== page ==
Sajak’s message for the media and online critics boiled down to the fact that “playing the game” from the comfort of our own home is not the same experience as playing the game live in the studio setting.
In 271 words and nine tweets, Pat Sajak gave us a crash course in empathy.
Now maybe there’s a difference in how we judge contestants on a game show and how we interact with the real people in our lives. Or is there?
Whether it’s our customers, our peers, our team members or even our friends and family, we're here to serve others through the experience we deliver to them. And if we want to truly serve others, we can only do that when we understand their perspective - when we serve with empathy.
In his recent book, Tell Me More About That: Solving the Empathy Crisis One Conversation at a Time, Rob Volpe shares that the first step towards empathizing with others is to “dismantle judgment.”
Last week I was grateful to have Rob on the SIMPLE brand podcast where we got discuss all his lessons on empathy. In the discussion, Rob shared a simple 5-step framework that he’s developed to help you build your empathy muscle. It’s descriptively named - 5 Steps to Empathy.
We all come into situations with our own judgments and assumptions. And they're usually made from our own knowledge, experience and perspective.
But holding strong judgments is a barrier to empathy. It's like a brick wall that we can't see past and can't climb over. In order to truly understand someone else, we have to dismantle our judgment to see and hear people based on their perspectives, not our own.
True, effective empathy can make or break your ability to deliver an outstanding experience to others. It's when you “walk a mile in others’ shoes” and start to truly understand what it's like to be them and what it's like to be on the receiving end of whatever you are delivering to them.
Most everything we do, most everything we think, most everything we assume depends on our own point of view. But if we want to ensure that we're serving others with true empathy, sometimes we need to shift the way we look at our people and their goals, challenges and expectations. When we try to see things from their perspective - and not just our own - we're in a much better position to deliver an outstanding experience to them.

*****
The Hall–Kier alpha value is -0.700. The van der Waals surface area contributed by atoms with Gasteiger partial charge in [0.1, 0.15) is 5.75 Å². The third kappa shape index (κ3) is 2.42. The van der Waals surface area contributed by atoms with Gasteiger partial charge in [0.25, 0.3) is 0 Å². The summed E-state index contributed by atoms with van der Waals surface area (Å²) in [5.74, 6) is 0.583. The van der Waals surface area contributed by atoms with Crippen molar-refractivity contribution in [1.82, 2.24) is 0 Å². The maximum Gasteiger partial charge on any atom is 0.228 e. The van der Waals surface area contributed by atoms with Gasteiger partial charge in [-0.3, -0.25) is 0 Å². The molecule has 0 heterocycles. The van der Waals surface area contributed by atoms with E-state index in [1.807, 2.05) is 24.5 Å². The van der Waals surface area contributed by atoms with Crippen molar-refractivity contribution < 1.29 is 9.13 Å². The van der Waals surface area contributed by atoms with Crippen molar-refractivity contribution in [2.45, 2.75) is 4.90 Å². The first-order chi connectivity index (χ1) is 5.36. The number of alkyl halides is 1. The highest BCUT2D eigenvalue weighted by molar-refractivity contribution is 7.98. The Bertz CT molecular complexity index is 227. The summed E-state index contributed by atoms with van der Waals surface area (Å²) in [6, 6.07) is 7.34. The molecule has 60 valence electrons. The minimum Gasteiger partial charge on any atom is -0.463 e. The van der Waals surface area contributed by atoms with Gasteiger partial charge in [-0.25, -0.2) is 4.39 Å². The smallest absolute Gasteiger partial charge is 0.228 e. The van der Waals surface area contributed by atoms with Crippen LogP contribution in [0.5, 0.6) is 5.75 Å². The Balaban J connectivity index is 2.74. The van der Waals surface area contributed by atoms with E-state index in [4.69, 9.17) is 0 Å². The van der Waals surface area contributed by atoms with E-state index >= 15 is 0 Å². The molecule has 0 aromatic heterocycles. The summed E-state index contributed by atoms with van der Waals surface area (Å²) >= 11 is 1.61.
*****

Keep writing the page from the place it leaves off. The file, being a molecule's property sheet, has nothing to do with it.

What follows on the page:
Focusing on others' perspectives can actually give you the insight and wisdom to understand people better. That doesn't mean you have to believe everything they believe. That doesn't mean you have to feel everything they feel. It simply means you understand how they see the world, and understand how you can serve them based on how they see the world, not based on how you see it.
Too often we assume what it's like to be our people and we assume what they want and need from us. When we assume that, we make a misunderstanding. And that misunderstanding is not their fault - it’s ours.
Do you know what people want the most? They want to feel valued.
When your people believe you understand them, they feel valued. When they feel valued, they trust you. When they trust you, they’ll be loyal to you. When they’re loyal to you, your relationship with them will flourish.
You've got lots of opportunities to serve your people every day. And you can only truly serve them once you understand them and their perspective.
Want to learn more about how to instill empathy into your customer experience alongside my other five key SIMPLE behaviors? Download a free copy of my SIMPLE Playbook here. It’ll help you immediately turn your customer experience around and create an “Amazon experience” without having an “Amazon budget.”